The club was growing at a rapid pace and in 1895, within a year of the club's inception, the club started to attract crowds of over 20,000 with the biggest attendance of 30,000 for a Good Friday fixture in 1895. The Manchester City supporters of this time were known to be exuberant fans of their club, often transferring their enthusiasm for the club into creating a loud atmosphere at Hyde Road, often with their bugles and drums whilst some would occasionally wear fancy dress. Manchester City offer guided stadium tours around the Etihad Stadium, that include visits to the dressing room, players’ tunnel, directors’ box, press conference room, and the dug outs. Tours run every day of the week between 10:30 am and 3:30 pm (3:00 pm on Sundays), though different schedules can apply, in particular on matchdays. Complimentary headsets are provided at the Etihad Stadium upon request to enable supporters to listen to the audio match commentary and can be ordered through the Club’s Access Officer. Upon request the Club will take steps to provide accessible information on CD, large print and Braille. Where the supporter is Over 14 and the need for personal assistance has been identified, the personal assistant (who is responsible for your care), is admitted free of charge. There are 252 wheelchair positions in the Etihad Stadium (excluding private viewing boxes). Home supporters Level 1 - 135, Level 2 - 68, Level 3 - 28; Visiting supporters Level 1 - 12, Level 2 - 9. There are 5 accessible entrances at the Etihad Stadium: D, H, M1, S and W doors, all of which are clearly sign posted. For supporters located on Levels 2 and 3, a lift is available at these entrances. Please note: that whilst every effort is made to allocate assistant seats adjacent to the wheelchair bay some Etihad Stadium seating constraints may apply and as such, the assistant seat will be allocated in the closest available location. For example, there may be 3 wheelchair bays, then 3 carer seats. There are 66 home bays available at the Academy Stadium for wheelchair users:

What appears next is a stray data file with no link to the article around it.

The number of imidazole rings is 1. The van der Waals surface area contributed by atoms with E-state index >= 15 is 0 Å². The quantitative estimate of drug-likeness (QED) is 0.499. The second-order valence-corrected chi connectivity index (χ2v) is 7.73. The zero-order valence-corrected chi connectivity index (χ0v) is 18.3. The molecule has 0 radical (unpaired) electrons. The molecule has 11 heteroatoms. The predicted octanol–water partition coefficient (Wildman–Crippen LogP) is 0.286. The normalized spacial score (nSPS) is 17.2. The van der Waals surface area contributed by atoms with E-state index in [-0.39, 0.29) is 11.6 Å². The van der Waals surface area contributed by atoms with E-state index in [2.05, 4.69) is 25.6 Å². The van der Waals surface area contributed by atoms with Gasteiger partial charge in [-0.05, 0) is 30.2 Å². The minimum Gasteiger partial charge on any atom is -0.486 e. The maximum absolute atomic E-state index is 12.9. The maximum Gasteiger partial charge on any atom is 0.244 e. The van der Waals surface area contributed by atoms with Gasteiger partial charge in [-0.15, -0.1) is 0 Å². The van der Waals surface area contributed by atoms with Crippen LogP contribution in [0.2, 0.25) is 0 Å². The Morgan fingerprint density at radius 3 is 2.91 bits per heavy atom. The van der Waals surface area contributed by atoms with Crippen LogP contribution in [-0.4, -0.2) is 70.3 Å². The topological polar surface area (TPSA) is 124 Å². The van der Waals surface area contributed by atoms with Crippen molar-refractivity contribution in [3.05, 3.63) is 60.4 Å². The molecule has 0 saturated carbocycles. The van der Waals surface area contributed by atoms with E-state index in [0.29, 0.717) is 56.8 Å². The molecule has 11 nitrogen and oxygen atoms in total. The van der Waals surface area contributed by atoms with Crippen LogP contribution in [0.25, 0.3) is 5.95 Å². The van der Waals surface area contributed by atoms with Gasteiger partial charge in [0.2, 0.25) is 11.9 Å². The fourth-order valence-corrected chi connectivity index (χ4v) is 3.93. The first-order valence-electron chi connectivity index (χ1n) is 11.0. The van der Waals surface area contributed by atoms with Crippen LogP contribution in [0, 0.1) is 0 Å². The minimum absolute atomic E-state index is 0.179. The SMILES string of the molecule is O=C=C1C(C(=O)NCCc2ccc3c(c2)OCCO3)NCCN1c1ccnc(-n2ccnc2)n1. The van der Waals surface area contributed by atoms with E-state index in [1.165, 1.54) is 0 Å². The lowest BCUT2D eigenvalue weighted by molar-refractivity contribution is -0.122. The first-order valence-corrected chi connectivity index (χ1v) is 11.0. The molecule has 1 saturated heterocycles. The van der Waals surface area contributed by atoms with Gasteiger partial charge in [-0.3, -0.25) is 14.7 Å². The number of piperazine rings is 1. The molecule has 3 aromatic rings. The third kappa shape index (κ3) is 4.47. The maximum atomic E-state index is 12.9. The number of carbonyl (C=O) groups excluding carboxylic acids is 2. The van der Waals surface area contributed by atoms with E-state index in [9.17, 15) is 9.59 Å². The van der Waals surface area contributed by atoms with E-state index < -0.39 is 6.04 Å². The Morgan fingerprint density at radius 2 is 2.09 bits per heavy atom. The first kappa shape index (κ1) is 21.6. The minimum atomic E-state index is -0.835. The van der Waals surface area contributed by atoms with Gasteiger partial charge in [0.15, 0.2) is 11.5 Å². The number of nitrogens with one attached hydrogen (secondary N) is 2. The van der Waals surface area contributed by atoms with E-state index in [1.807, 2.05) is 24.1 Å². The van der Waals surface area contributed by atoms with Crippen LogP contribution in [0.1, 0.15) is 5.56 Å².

Location : Etihad Campus, Manchester M11 3FF

Transport: Etihad Campus (Metrolink). Picadilly Station (National Rail) then Metrolink or bus. Bus routes 53, 54, 185, 186, 216, 217, 230, 231, 232, 233, 234, 235, 236, 237, X36 and X37 stop outside. After the match buses to the city centre will depart from Ashton New Road next to the South Stand.

Capacity : 55,000.

Tickets : Cityzen club members. Viagogo for resale. Guided Tours - £16.00

Tel: 0161 444 1894